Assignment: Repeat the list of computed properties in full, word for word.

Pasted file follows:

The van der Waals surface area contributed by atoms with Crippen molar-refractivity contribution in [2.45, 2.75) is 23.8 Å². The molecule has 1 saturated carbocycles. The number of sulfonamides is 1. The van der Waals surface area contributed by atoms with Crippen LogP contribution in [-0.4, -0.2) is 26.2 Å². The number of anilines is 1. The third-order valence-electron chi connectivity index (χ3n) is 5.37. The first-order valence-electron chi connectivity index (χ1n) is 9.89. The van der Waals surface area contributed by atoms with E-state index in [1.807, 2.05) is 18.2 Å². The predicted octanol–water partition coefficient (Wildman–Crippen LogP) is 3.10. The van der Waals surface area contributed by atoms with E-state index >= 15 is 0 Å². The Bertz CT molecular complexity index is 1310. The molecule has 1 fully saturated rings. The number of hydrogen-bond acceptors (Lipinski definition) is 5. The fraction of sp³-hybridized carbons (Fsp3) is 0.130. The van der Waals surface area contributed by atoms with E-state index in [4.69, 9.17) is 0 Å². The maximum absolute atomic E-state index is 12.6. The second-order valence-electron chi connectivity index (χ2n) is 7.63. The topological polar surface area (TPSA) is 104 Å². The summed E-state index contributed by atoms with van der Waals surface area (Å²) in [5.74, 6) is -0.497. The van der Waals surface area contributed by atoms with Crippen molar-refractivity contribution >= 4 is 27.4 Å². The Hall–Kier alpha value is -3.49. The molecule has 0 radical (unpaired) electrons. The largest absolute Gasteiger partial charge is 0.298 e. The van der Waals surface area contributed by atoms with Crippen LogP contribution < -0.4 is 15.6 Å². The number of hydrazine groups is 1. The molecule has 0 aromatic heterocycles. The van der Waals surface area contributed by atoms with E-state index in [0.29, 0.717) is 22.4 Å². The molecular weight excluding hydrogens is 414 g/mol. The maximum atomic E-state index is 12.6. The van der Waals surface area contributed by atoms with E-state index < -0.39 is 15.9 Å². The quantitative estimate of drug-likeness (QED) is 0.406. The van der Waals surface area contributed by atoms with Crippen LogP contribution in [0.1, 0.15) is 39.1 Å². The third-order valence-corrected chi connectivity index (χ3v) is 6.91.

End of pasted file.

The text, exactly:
The van der Waals surface area contributed by atoms with Crippen molar-refractivity contribution in [2.45, 2.75) is 23.8 Å². The molecule has 1 saturated carbocycles. The number of sulfonamides is 1. The van der Waals surface area contributed by atoms with Crippen LogP contribution in [-0.4, -0.2) is 26.2 Å². The number of anilines is 1. The third-order valence-electron chi connectivity index (χ3n) is 5.37. The first-order valence-electron chi connectivity index (χ1n) is 9.89. The van der Waals surface area contributed by atoms with E-state index in [1.807, 2.05) is 18.2 Å². The predicted octanol–water partition coefficient (Wildman–Crippen LogP) is 3.10. The van der Waals surface area contributed by atoms with E-state index >= 15 is 0 Å². The Bertz CT molecular complexity index is 1310. The molecule has 1 fully saturated rings. The number of hydrogen-bond acceptors (Lipinski definition) is 5. The fraction of sp³-hybridized carbons (Fsp3) is 0.130. The van der Waals surface area contributed by atoms with E-state index in [4.69, 9.17) is 0 Å². The maximum absolute atomic E-state index is 12.6. The second-order valence-electron chi connectivity index (χ2n) is 7.63. The topological polar surface area (TPSA) is 104 Å². The summed E-state index contributed by atoms with van der Waals surface area (Å²) in [5.74, 6) is -0.497. The van der Waals surface area contributed by atoms with Crippen molar-refractivity contribution >= 4 is 27.4 Å². The Hall–Kier alpha value is -3.49. The molecule has 0 radical (unpaired) electrons. The largest absolute Gasteiger partial charge is 0.298 e. The van der Waals surface area contributed by atoms with Crippen LogP contribution < -0.4 is 15.6 Å². The number of hydrazine groups is 1. The molecule has 0 aromatic heterocycles. The van der Waals surface area contributed by atoms with E-state index in [0.29, 0.717) is 22.4 Å². The molecular weight excluding hydrogens is 414 g/mol. The maximum atomic E-state index is 12.6. The van der Waals surface area contributed by atoms with E-state index < -0.39 is 15.9 Å². The quantitative estimate of drug-likeness (QED) is 0.406. The van der Waals surface area contributed by atoms with Crippen LogP contribution in [0.1, 0.15) is 39.1 Å². The third-order valence-corrected chi connectivity index (χ3v) is 6.91.